Blues Dancing – Will it take off here?

Posted on: Sunday, Mar 9, 2008

So the latest craze (one of the latest crazes) in the U.S. is Blues Dancing. It looks to me like the swing dancers of the ’90s have aged a little and their knees are giving them a bit of jip. Hence the sensual and highly charged Blues Dancing. Looks good to me, but I doubt that it will fit in with the staid and unrhythmic bouncing of the usual Brits. Read more below…..

There are two ways to trace the emergence of the recent fad called “blues dancing.”

First, the historical route.

Back in the early part of the 20th century, as blues music slithered its way up the Mississippi River, people would head out to the tin-roofed juke joints and blues halls, get liquored up and then make an evening of hip-grinding dancing whipped up by the lyrics and licks of the bluesmen.

But homage to history is, most likely, not the real reason young people are now grinding out their own blues.

Many of the first fans (they started in earnest about 10 years ago) say blues dancing was a result of people getting tired at swing dance parties.

The mid-1990s swing revival, sparked by bands such as Big Bad Voodoo Daddy and The Brian Setzer Orchestra, popularized “dance exchanges,” which could last all night long.

At 6 a.m., after the dancers had worn themselves out on structured lindy hops and airborne tosses, their movements were minimized to spaghetti-limp swaying, or barely visible weight changes.

Modern blues dancing, still mostly undefined, has been a growing phenomenon in Austin, Dallas, San Francisco and Seattle.

Despite Memphis’ historic connection to the blues, it’s just now catching on here. Thanks are due to a couple of swing dancers who, this time last year, started NewVo Blues, a club of like-minded movers who get together to dance to Memphis’ most famous resource.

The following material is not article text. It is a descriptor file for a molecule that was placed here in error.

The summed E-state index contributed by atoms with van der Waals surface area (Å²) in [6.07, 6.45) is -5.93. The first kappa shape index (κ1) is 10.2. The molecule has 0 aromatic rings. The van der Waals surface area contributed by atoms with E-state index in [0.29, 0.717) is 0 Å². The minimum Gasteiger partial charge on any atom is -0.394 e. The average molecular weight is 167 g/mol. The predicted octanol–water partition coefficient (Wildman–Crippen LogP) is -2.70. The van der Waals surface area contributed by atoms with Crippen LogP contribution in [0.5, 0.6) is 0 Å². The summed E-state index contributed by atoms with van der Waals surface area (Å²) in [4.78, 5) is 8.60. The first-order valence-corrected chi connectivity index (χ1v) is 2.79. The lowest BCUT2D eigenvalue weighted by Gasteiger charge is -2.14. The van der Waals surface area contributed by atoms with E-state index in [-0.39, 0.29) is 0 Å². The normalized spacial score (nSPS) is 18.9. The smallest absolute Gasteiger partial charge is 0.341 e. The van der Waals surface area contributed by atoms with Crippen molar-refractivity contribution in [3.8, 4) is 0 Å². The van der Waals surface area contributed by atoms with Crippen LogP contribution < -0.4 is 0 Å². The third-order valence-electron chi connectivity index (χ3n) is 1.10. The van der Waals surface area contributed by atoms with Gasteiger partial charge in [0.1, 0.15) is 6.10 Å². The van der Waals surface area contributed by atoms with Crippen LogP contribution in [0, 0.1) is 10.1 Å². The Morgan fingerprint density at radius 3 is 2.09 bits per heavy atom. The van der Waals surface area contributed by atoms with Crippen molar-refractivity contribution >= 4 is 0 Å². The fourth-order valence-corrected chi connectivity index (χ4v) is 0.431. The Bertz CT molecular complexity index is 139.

This weekend, the group will host “Bluesalicious,” the first major gathering of blues dancers in Memphis. More than 120 people are registered for the conference, many from out of state.

Defining “blues dancing” is a regular challenge for NewVo Blues co-founder Sarah Beth Larson, 32, a technical writer by day.

“It’s an exchange of energy,” she says, in a nutshell. “You’re feeding off energy — the energy of the musicians on the stage and your partner’s energy. A good dance is when I can close my eyes and feel that emotional connectedness.”

A slow dance might have the sensual grace of a tango, while a faster dance resembles swing without the acrobatics.

“There are actually a lot of different forms of movement in blues dancing,” Larson said. “It’s not as rigid, which makes it easy to get started with.”

Blues dancers meet regularly on the first and third Thursdays at Neil’s, where the Memphis Blues Society holds open jam sessions, free of charge.

The dancers arrive around 9 p.m., eager to work up a sweat to whatever the rotating line up of guitarists, harmonica players and singers serve up. There are surprisingly as many men as women on the dance floor, and no one keeps the same partner for long.